Presentation on theme: "Money is the measure On the other hand… Macroeconomics is the study of how the economy operates as a whole – more than simply the sum of all markets."— Presentation transcript:
Money is the measure
On the other hand… Macroeconomics is the study of how the economy operates as a whole – more than simply the sum of all markets – and impacts on all micro markets. Microeconomics is the study of individual markets – where households and firms make decisions – and the big questions of an economy are answered.
Macroeconomics… …answers questions like the following: u How does a country get rich? u Does rich mean better? u Why do prices keep rising, sometimes rapidly? u Why do we have unemployment? u Why do we have to import so much? u Why is it “too easy” to borrow money at times and very difficult at other times?
The Five Macroeconomic Goals Generally, governments aim at achieving: 1. sustainable real growth of income 2. general price stability (low inflation) 3. full employment (low unemployment) 4. favourable balance of payments 5. equitable distribution of income
Consumer Spending Firms Goods and Services Households Recall: the basic circular flow model Resources (4 FoP) Household Income = payments from firms (rent, wages, interest and profit)
Lessons from the 2 sector circular flow model Each real flow has a corresponding money flow that makes a market. Money only circulates to allow for real flows to function smoothly. An economy can be measured by either the income flow or the spending flow: But… Expenditure comes from more than households. And all household income is not spent.
BANKS, etc GOV. Investment (I) Government expenditure (G) Export receipts (X) Net saving (S) Direct taxes (T) Import payments (M) Overseas WITHDRAWALS INJECTIONS Consumption C = Y – S –T Income(Y) expenditure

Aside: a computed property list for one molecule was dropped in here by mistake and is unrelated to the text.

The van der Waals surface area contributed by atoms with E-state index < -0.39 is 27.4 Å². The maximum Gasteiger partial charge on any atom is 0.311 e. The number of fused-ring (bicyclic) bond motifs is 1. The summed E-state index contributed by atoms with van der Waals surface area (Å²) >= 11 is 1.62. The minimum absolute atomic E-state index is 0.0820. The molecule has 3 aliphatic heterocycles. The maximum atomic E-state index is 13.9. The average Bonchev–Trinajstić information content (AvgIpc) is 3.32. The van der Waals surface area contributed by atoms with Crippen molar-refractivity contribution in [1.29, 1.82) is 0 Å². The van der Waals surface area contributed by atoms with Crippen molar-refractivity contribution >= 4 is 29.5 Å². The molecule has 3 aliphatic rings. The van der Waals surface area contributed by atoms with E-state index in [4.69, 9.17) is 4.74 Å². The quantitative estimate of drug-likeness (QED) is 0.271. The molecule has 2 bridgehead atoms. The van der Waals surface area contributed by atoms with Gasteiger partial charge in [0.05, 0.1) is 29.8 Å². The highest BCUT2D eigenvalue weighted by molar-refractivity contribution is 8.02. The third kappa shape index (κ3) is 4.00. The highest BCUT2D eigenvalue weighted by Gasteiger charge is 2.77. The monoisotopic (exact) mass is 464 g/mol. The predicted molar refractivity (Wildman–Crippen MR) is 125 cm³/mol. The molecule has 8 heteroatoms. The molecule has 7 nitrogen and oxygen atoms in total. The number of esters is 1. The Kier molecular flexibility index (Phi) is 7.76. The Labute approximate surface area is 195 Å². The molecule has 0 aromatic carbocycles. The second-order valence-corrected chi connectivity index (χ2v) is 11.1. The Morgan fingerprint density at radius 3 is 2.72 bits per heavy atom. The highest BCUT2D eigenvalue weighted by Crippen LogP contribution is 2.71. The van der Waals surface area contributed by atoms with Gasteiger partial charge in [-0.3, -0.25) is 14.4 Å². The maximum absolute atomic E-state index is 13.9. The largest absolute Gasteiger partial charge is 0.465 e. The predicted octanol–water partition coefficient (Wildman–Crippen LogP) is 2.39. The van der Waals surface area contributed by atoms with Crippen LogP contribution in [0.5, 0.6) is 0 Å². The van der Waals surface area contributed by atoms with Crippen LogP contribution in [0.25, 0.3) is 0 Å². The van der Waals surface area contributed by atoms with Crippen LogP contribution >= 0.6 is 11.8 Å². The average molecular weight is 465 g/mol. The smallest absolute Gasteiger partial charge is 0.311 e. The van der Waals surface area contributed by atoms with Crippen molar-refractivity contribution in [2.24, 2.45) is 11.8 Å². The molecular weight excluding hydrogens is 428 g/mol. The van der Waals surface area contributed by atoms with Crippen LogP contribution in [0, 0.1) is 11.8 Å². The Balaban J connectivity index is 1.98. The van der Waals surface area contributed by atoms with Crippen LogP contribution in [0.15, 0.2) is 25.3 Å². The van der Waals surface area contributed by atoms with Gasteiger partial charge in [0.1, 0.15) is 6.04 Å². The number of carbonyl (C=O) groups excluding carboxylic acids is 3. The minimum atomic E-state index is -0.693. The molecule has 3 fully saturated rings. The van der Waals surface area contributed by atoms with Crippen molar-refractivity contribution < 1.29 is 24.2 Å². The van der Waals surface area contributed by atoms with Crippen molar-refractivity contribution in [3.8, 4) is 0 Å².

8 Three measures of national income Expenditure the sum of expenditures in the economy Income the sum of incomes all factor incomes Output the sum of output (value added) produced in the economy All three approaches are should give you the same final figure for national income
Calculating national income by “The Expenditure Method” Total spending by all sectors: C + I + G + X-M = GDP = Y GDP is the market value of all reported final goods and services produced within a country in a given period of time.
The Components of GDP Consumption (C) : u The spending by the Households Sector on goods and services (less net i.t. (indirect taxes - subsidies) to get to the market value of consumer spending). Investment (I) : u The spending on capital equipment, inventories, and structures, including new housing through the Financial Sector. (this can also be sourced from profits from the firm)
The Components of GDP Government Purchases (G) : u The spending on goods and services by the Public Sector. (Does not include transfer payments because they are not made in exchange for currently produced goods or services.) Net Exports (NX) : u Exports minus imports, plus many more money flows that will be studied in section III – from/to the Foreign/Trade/Overseas Sector.
Withdrawals (W) and Injections (J) in an unchanging system, ∑ W = ∑ J but… G≠T, as government budgets may adjust them separately, and may borrow/save overseas S≠I, as households (S) operate separately from firms (I), and banks multiply household savings X≠M, as foreign consumers (X) operate separately from domestic consumers (M), resulting in trade imbalances
Firms Consumer Spending Households Income Financial Sector Saving Investment Financial Sector Saving Investment Government Transfers Taxation Government spending Government Transfers Taxation Government spending Overseas sector Export receipts Import payments